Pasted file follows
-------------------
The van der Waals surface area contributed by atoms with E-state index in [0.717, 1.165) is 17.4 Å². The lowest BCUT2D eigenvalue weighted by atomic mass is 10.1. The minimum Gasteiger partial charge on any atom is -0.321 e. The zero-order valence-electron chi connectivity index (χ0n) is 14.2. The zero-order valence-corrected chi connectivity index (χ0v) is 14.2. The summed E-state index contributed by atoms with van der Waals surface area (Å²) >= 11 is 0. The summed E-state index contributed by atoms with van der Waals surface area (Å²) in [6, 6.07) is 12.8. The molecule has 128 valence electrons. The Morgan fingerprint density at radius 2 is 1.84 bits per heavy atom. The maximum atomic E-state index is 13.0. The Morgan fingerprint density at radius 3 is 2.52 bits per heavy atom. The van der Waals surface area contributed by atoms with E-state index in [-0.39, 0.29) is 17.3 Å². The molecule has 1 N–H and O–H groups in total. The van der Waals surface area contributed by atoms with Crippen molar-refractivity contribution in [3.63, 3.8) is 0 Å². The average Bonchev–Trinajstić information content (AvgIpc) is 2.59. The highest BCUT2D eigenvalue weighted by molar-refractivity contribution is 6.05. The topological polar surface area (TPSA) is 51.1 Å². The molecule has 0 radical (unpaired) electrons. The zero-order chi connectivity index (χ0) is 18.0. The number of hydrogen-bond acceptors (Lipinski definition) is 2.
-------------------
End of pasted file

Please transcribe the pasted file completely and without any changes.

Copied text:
The van der Waals surface area contributed by atoms with E-state index in [0.717, 1.165) is 17.4 Å². The lowest BCUT2D eigenvalue weighted by atomic mass is 10.1. The minimum Gasteiger partial charge on any atom is -0.321 e. The zero-order valence-electron chi connectivity index (χ0n) is 14.2. The zero-order valence-corrected chi connectivity index (χ0v) is 14.2. The summed E-state index contributed by atoms with van der Waals surface area (Å²) >= 11 is 0. The summed E-state index contributed by atoms with van der Waals surface area (Å²) in [6, 6.07) is 12.8. The molecule has 128 valence electrons. The Morgan fingerprint density at radius 2 is 1.84 bits per heavy atom. The maximum atomic E-state index is 13.0. The Morgan fingerprint density at radius 3 is 2.52 bits per heavy atom. The van der Waals surface area contributed by atoms with E-state index in [-0.39, 0.29) is 17.3 Å². The molecule has 1 N–H and O–H groups in total. The van der Waals surface area contributed by atoms with Crippen molar-refractivity contribution in [3.63, 3.8) is 0 Å². The average Bonchev–Trinajstić information content (AvgIpc) is 2.59. The highest BCUT2D eigenvalue weighted by molar-refractivity contribution is 6.05. The topological polar surface area (TPSA) is 51.1 Å². The molecule has 0 radical (unpaired) electrons. The zero-order chi connectivity index (χ0) is 18.0. The number of hydrogen-bond acceptors (Lipinski definition) is 2.